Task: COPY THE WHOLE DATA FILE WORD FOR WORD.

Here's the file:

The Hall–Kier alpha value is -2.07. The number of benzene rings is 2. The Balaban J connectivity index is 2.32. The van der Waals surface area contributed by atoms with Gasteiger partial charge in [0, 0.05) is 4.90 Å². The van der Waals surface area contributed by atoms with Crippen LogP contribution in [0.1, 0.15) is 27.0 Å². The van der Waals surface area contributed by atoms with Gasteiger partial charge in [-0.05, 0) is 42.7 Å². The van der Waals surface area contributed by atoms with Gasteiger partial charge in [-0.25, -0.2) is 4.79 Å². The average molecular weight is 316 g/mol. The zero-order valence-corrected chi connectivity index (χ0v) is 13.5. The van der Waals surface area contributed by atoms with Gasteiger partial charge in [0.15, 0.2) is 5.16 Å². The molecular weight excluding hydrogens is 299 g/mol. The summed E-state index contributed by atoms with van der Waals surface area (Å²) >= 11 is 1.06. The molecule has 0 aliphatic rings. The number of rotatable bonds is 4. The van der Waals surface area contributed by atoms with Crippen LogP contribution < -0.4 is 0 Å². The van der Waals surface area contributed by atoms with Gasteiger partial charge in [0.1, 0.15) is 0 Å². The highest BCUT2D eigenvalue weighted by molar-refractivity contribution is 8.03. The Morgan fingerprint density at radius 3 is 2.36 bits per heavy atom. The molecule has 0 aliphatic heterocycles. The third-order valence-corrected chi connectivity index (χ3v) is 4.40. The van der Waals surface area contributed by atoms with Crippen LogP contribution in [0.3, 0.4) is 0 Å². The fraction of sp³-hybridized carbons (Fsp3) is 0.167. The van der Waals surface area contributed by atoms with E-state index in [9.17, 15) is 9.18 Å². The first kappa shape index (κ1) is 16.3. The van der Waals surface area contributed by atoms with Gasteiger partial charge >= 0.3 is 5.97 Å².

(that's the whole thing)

The Hall–Kier alpha value is -2.07. The number of benzene rings is 2. The Balaban J connectivity index is 2.32. The van der Waals surface area contributed by atoms with Gasteiger partial charge in [0, 0.05) is 4.90 Å². The van der Waals surface area contributed by atoms with Crippen LogP contribution in [0.1, 0.15) is 27.0 Å². The van der Waals surface area contributed by atoms with Gasteiger partial charge in [-0.05, 0) is 42.7 Å². The van der Waals surface area contributed by atoms with Gasteiger partial charge in [-0.25, -0.2) is 4.79 Å². The average molecular weight is 316 g/mol. The zero-order valence-corrected chi connectivity index (χ0v) is 13.5. The van der Waals surface area contributed by atoms with Gasteiger partial charge in [0.15, 0.2) is 5.16 Å². The molecular weight excluding hydrogens is 299 g/mol. The summed E-state index contributed by atoms with van der Waals surface area (Å²) >= 11 is 1.06. The molecule has 0 aliphatic rings. The number of rotatable bonds is 4. The van der Waals surface area contributed by atoms with Crippen LogP contribution < -0.4 is 0 Å². The van der Waals surface area contributed by atoms with Gasteiger partial charge in [0.1, 0.15) is 0 Å². The highest BCUT2D eigenvalue weighted by molar-refractivity contribution is 8.03. The Morgan fingerprint density at radius 3 is 2.36 bits per heavy atom. The molecule has 0 aliphatic heterocycles. The third-order valence-corrected chi connectivity index (χ3v) is 4.40. The van der Waals surface area contributed by atoms with Crippen LogP contribution in [0.3, 0.4) is 0 Å². The fraction of sp³-hybridized carbons (Fsp3) is 0.167. The van der Waals surface area contributed by atoms with E-state index in [9.17, 15) is 9.18 Å². The first kappa shape index (κ1) is 16.3. The van der Waals surface area contributed by atoms with Gasteiger partial charge >= 0.3 is 5.97 Å².